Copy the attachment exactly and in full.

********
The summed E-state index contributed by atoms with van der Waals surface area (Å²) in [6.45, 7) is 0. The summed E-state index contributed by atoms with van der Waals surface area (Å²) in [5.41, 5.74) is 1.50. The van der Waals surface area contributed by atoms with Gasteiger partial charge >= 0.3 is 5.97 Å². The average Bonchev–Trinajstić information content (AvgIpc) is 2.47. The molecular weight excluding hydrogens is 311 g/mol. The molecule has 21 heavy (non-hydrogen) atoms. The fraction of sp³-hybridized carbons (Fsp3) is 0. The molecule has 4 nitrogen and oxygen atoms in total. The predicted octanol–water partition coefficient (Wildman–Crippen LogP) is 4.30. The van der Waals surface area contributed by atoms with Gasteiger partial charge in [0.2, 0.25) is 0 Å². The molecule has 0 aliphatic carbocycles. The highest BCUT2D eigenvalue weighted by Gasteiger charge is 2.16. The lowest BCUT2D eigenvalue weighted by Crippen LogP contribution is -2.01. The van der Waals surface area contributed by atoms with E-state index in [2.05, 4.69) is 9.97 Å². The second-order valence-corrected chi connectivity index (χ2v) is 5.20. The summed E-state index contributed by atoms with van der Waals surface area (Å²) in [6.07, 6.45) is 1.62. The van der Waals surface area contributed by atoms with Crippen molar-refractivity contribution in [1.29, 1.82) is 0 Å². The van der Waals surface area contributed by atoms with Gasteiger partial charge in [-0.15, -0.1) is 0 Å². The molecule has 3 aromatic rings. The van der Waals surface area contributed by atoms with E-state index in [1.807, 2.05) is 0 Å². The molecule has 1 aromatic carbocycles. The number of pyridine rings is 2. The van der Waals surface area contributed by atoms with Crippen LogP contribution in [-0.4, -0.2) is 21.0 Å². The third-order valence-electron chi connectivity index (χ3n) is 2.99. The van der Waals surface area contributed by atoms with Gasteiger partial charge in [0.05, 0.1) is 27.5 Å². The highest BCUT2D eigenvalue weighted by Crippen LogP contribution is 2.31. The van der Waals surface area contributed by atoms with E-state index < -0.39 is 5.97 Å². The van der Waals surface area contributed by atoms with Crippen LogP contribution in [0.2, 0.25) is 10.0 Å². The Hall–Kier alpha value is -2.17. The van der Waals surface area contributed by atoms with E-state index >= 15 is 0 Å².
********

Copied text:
The summed E-state index contributed by atoms with van der Waals surface area (Å²) in [6.45, 7) is 0. The summed E-state index contributed by atoms with van der Waals surface area (Å²) in [5.41, 5.74) is 1.50. The van der Waals surface area contributed by atoms with Gasteiger partial charge >= 0.3 is 5.97 Å². The average Bonchev–Trinajstić information content (AvgIpc) is 2.47. The molecular weight excluding hydrogens is 311 g/mol. The molecule has 21 heavy (non-hydrogen) atoms. The fraction of sp³-hybridized carbons (Fsp3) is 0. The molecule has 4 nitrogen and oxygen atoms in total. The predicted octanol–water partition coefficient (Wildman–Crippen LogP) is 4.30. The van der Waals surface area contributed by atoms with Gasteiger partial charge in [0.2, 0.25) is 0 Å². The molecule has 0 aliphatic carbocycles. The highest BCUT2D eigenvalue weighted by Gasteiger charge is 2.16. The lowest BCUT2D eigenvalue weighted by Crippen LogP contribution is -2.01. The van der Waals surface area contributed by atoms with E-state index in [2.05, 4.69) is 9.97 Å². The second-order valence-corrected chi connectivity index (χ2v) is 5.20. The summed E-state index contributed by atoms with van der Waals surface area (Å²) in [6.07, 6.45) is 1.62. The van der Waals surface area contributed by atoms with Crippen molar-refractivity contribution in [1.29, 1.82) is 0 Å². The van der Waals surface area contributed by atoms with Gasteiger partial charge in [-0.15, -0.1) is 0 Å². The molecule has 3 aromatic rings. The van der Waals surface area contributed by atoms with E-state index in [1.807, 2.05) is 0 Å². The molecule has 1 aromatic carbocycles. The number of pyridine rings is 2. The van der Waals surface area contributed by atoms with Crippen LogP contribution in [-0.4, -0.2) is 21.0 Å². The third-order valence-electron chi connectivity index (χ3n) is 2.99. The van der Waals surface area contributed by atoms with Gasteiger partial charge in [0.05, 0.1) is 27.5 Å². The highest BCUT2D eigenvalue weighted by Crippen LogP contribution is 2.31. The van der Waals surface area contributed by atoms with E-state index < -0.39 is 5.97 Å². The van der Waals surface area contributed by atoms with Crippen LogP contribution in [0.2, 0.25) is 10.0 Å². The Hall–Kier alpha value is -2.17. The van der Waals surface area contributed by atoms with E-state index >= 15 is 0 Å².